China is to impose import tariffs on US poultry of up to 105.4%, according to the country's Ministry of Commerce.
It said the tariffs reflected the result of its own antidumping investigation, which looked at whether the United States was harming China’s poultry industry by exporting chicken parts for less than it cost to produce them.
Chinese officials have denied that the inquiry was in retaliation for the US imposing tarrifs on Chinese tires, but poultry is one of the few categories in which the US runs a trade surplus with China, making it an ideal target for Chinese trade actions.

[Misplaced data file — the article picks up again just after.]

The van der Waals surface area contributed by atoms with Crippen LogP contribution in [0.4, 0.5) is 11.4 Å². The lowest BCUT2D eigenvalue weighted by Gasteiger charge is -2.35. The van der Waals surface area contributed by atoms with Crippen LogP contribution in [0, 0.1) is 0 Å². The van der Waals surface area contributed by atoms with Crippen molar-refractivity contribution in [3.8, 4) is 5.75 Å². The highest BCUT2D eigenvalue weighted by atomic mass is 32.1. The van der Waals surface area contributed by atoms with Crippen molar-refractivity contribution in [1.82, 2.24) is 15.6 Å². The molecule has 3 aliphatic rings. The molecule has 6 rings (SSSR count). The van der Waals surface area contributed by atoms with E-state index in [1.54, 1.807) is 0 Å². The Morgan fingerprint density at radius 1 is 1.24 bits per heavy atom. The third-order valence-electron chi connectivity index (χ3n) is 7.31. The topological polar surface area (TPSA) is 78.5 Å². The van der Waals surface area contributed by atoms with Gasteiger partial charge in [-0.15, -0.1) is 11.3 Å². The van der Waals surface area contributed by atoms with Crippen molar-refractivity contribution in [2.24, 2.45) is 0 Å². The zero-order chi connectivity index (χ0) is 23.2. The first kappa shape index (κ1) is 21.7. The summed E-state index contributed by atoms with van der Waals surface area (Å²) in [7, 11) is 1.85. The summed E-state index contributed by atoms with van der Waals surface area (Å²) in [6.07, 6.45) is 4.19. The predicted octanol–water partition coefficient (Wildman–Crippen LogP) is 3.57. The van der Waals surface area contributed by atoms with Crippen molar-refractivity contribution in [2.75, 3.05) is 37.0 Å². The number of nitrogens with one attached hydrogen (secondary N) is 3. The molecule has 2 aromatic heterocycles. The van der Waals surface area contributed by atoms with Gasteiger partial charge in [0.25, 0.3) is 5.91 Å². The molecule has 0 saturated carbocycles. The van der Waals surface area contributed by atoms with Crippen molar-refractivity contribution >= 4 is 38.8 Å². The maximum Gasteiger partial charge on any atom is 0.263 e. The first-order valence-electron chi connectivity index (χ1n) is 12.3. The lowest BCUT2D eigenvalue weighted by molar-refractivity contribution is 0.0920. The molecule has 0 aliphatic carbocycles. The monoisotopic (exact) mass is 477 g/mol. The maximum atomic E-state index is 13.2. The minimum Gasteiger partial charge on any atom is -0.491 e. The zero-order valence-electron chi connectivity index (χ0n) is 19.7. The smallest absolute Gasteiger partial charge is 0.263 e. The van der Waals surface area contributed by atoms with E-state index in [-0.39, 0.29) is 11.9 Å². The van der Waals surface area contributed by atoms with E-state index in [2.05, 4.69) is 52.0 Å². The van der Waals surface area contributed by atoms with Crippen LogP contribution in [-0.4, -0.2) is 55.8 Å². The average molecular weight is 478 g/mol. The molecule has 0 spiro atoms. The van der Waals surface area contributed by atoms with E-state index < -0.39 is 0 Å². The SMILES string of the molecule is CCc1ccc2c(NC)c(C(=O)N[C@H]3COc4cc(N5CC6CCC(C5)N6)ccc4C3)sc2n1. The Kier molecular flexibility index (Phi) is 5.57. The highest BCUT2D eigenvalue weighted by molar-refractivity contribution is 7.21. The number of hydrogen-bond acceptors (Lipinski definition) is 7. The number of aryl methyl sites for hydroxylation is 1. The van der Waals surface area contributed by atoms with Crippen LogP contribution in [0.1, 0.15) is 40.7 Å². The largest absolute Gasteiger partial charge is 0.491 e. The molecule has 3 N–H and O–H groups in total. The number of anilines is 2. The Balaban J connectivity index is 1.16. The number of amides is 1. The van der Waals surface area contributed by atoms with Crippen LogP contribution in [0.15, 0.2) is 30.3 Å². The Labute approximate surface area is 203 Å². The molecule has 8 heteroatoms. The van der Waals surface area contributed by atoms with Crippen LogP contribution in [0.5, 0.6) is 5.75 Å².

Carol J. Guthrie, a spokeswoman for the United States trade representative, said, “We are disappointed that duties are to be imposed and will be examining the determination for consistency with applicable rules.”
China is an important market for American poultry, particularly for portions like chicken feet, which are a delicacy in China but barely marketable in the United States, said Gary Blumenthal, the chief executive of World Perspectives, an agriculture trade consulting firm in Washington.
As China’s affluence has increased there has been a rising demand for protein. “China is viewed as a potentially hugely growing market for poultry,” Blumenthal said.
The United States exports about $4 billion a year of chicken products, of which $678.2 million went to China last year, according to Global Trade Information Services.